Underdogs of war, part 2
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Underdogs of war, part 2
KAI RYSSDAL: Today President Bush said the US will be going after the new head of Al Qaeda in Iraq. That man — Abu Hamza al-Muhajir — promised no let up in suicide bombings and attacks on US troops. Just today, 34 people were killed in the Iraqi war. Apart from US and Allied military, there are thousands of other foreigners there. Bodyguards and military escorts. And lower-tier workers, serving food or doing the laundry. The Pentagon has contracted many of those jobs to a company named KBR. Which has, in turn, subcontracted with dozens of other companies. Ben Gilbert spent some time with workers at an American base near Ramadi.
BEN GILBERT: On US military bases in Iraq, what used to be known as the chow hall is now called the D-FAC. It’s short for “dining facility.” And it’s an amazing place. American soldiers and marines line up to such American classics as mashed potatoes and gravy, meatloaf and Baskin Robbins ice cream. Serving the troops are dozens of young men from Sri Lanka, India and Nepal. They’re called Third Country National workers, or TCN’s. They come here for the promise of a good salary. The good salary does not always meet their expectations.
MOWAD LATHEER:“Our salary is $250. Very low salary.”
That’s $250 a month, says 26-year-old Mowad Latheer, from Sri Lanka. He’s been in Iraq one month, working for KBR subcontractor Renaissance Corporation of Oman. He says he thought he’d be making more money after a few months here. Not so. He won’t get a higher pay grade for some time.
LATHEER:“After one year, going up.”
Workers like Latheer say they are routinely misled by their employers in the Middle East, and the US military bases are no exception. Some of the 200 employees at this D-FAC say they work 12 hours per day, and get two days off per month. They complain they receive no danger pay for being stationed near the insurgent stronghold of Ramadi, where mortar attacks on the base are common. And none of them seem quite sure what their contract says. Some of the workers were so confused about the details of their contracts that they got into a heated argument.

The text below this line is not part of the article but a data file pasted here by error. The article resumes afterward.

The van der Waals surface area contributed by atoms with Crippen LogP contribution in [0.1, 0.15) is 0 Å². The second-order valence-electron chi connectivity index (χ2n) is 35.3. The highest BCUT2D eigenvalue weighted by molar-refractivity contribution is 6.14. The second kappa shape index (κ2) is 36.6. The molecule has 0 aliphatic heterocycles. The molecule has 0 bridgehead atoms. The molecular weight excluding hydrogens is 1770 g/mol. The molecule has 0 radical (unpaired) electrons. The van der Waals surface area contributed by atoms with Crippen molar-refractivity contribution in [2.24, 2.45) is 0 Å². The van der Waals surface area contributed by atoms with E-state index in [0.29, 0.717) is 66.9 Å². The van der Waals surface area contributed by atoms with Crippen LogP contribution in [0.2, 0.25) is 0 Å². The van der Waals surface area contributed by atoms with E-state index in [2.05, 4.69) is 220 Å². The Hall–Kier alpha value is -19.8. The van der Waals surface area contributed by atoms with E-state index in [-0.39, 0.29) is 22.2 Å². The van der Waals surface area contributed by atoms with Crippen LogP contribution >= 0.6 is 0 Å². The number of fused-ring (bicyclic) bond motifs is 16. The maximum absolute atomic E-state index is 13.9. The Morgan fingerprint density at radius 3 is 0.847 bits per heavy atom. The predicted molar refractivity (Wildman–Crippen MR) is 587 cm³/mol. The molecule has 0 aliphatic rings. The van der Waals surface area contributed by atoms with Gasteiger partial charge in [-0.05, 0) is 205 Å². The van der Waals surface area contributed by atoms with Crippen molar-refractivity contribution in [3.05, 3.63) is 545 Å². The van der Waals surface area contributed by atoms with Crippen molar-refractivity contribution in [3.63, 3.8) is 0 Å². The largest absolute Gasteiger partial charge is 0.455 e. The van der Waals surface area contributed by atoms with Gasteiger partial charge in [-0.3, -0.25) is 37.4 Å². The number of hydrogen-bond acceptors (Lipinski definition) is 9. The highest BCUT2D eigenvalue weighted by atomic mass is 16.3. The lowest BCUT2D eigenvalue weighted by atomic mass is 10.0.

The confusion might be a result of these men not having a copy of their contract to begin with. The US military ordered companies working on American bases in Iraq to provide all employees with a copy of their contracts. This wasn’t the only aspect of the labor practices that changed recently, says Sri Lankan Tapan Oh Prayti.
TAPAN OH PRAYTI:“They took our passport. . . . They took our passports so we wouldn’t flee anywhere. That could be the reason.”
Until May 1, companies routinely took workers’ passports to prevent them from “jumping” to other employers, the US military found. The problem became so prevalent that the US military had to order companies working on US bases to return the passports of their workers or face ejection from the base.
The US military order also said contractors used “deceptive hiring practices” that charged “excessive recruiting fees” to potential third country national employees.
The military also said some bases had inadequate living facilities, but the workers on the base at Ramadi say the facilities are good, and most are willing to stick around. They sleep four to a room, and have Internet access and share a TV lounge. But others are sick of it. Ishmael Pornookah-thay from Sri Lanka makes $600 per month as a senior cook.
ISHMAEL PORNOOKAH-THAY:“They didn’t pay the good salary to us. I am ready to go home. I want to make a nice future, get married, but now I can’t do anything. There’s not enough for me, and not enough for my family.”
But plenty of people would be willing to take Ishmael’s place for the $600 salary he’s earning. Even the lowest paid worker here makes $230 per month, at least three times more than most Sri Lankans.
In Baghdad, I’m Ben Gilbert for Marketplace.
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